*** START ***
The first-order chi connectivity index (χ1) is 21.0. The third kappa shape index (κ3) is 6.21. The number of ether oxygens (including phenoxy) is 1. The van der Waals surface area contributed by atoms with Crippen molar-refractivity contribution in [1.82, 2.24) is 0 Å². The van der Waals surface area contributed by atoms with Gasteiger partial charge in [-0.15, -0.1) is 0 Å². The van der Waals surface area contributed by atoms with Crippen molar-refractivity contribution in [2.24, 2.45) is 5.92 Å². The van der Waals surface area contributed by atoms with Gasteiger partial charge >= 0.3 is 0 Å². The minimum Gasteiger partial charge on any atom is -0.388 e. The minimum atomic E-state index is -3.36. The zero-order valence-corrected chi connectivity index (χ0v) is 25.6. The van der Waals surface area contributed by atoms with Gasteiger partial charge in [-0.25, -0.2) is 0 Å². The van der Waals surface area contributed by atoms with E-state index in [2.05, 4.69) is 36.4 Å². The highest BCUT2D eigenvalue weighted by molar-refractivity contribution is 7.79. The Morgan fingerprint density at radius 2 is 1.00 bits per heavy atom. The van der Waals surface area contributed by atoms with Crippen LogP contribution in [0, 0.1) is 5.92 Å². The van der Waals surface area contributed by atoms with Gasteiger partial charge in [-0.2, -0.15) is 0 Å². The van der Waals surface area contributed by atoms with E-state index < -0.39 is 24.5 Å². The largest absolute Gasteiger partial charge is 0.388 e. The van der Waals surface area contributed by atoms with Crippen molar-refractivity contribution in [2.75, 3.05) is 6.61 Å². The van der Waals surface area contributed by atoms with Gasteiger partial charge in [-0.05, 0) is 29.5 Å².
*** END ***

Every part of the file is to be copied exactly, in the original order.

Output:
The first-order chi connectivity index (χ1) is 21.0. The third kappa shape index (κ3) is 6.21. The number of ether oxygens (including phenoxy) is 1. The van der Waals surface area contributed by atoms with Crippen molar-refractivity contribution in [1.82, 2.24) is 0 Å². The van der Waals surface area contributed by atoms with Gasteiger partial charge in [-0.15, -0.1) is 0 Å². The van der Waals surface area contributed by atoms with Crippen molar-refractivity contribution in [2.24, 2.45) is 5.92 Å². The van der Waals surface area contributed by atoms with Gasteiger partial charge >= 0.3 is 0 Å². The minimum Gasteiger partial charge on any atom is -0.388 e. The minimum atomic E-state index is -3.36. The zero-order valence-corrected chi connectivity index (χ0v) is 25.6. The van der Waals surface area contributed by atoms with Gasteiger partial charge in [-0.25, -0.2) is 0 Å². The van der Waals surface area contributed by atoms with E-state index in [2.05, 4.69) is 36.4 Å². The highest BCUT2D eigenvalue weighted by molar-refractivity contribution is 7.79. The Morgan fingerprint density at radius 2 is 1.00 bits per heavy atom. The van der Waals surface area contributed by atoms with Crippen LogP contribution in [0, 0.1) is 5.92 Å². The van der Waals surface area contributed by atoms with Gasteiger partial charge in [-0.2, -0.15) is 0 Å². The van der Waals surface area contributed by atoms with E-state index < -0.39 is 24.5 Å². The largest absolute Gasteiger partial charge is 0.388 e. The van der Waals surface area contributed by atoms with Crippen molar-refractivity contribution in [2.75, 3.05) is 6.61 Å². The van der Waals surface area contributed by atoms with Gasteiger partial charge in [-0.05, 0) is 29.5 Å².